Khartoum said it is to organise a week of negotiations on Ethiopia's controversial dam on the Nile that has riled downstream neighbours Egypt and Sudan, following a three-way videoconference Tuesday.
"The three countries have agreed on Sudan organising, soon as possible, a meeting to submit to the African Union presidency a report on the means to make tangible progress" in AU-sponsored negotiations which were suspended in August, the Sudanese irrigation ministry said.
It said the next round of negotiations would run for a week but it gave no dates.
Egyptian President Abdel Fattah al-Sisi and Sudan's transitional leader Abdel Fattah al-Burhan, at a meeting Tuesday in Cairo, called for a "legally binding accord" on the dam, a demand that Ethiopia has resisted.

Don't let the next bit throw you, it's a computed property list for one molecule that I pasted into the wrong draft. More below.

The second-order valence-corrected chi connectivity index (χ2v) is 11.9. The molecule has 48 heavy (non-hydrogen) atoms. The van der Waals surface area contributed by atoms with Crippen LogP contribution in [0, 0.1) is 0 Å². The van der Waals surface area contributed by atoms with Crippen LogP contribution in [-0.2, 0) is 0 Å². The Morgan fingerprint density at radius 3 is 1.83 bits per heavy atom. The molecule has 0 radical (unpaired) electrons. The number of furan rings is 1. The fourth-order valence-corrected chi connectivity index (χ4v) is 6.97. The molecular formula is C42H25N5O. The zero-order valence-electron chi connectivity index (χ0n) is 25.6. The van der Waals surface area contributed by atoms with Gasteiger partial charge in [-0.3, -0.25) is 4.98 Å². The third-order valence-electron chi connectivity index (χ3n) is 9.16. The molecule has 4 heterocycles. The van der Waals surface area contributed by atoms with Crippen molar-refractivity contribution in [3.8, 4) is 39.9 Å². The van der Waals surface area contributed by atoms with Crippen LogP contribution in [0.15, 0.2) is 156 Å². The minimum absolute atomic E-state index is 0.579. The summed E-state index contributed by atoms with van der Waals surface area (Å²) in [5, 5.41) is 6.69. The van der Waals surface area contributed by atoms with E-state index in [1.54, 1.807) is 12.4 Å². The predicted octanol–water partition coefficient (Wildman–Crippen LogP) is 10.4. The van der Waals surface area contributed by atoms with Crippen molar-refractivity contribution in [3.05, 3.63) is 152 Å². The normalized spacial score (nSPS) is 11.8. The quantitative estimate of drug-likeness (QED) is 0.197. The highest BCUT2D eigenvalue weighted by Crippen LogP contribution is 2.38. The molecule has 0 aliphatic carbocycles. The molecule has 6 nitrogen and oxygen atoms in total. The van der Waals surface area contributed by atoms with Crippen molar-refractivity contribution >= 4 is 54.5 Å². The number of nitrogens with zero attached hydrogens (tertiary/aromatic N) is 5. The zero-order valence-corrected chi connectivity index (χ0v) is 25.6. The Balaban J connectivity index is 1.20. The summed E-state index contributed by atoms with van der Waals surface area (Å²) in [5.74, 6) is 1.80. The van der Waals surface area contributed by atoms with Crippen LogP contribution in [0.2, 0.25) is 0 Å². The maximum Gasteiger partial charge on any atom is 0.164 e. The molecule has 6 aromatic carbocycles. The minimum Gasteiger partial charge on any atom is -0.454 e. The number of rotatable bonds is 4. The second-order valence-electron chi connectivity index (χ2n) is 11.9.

Ethiopia at the weekend accused Donald Trump of inciting "war" over the mega-dam after the US president on Friday spoke out against the project and said Egypt might bomb it.
Egypt depends on the Nile for about 97 percent of its irrigation and drinking water and sees the dam as an existential threat, while Ethiopia views the project as essential for its electrification and development.
The US announced last month it was suspending a portion of its financial aid for Ethiopia, citing a lack of progress in talks and Addis Ababa's "unilateral decision" to start filling the dam's reservoir.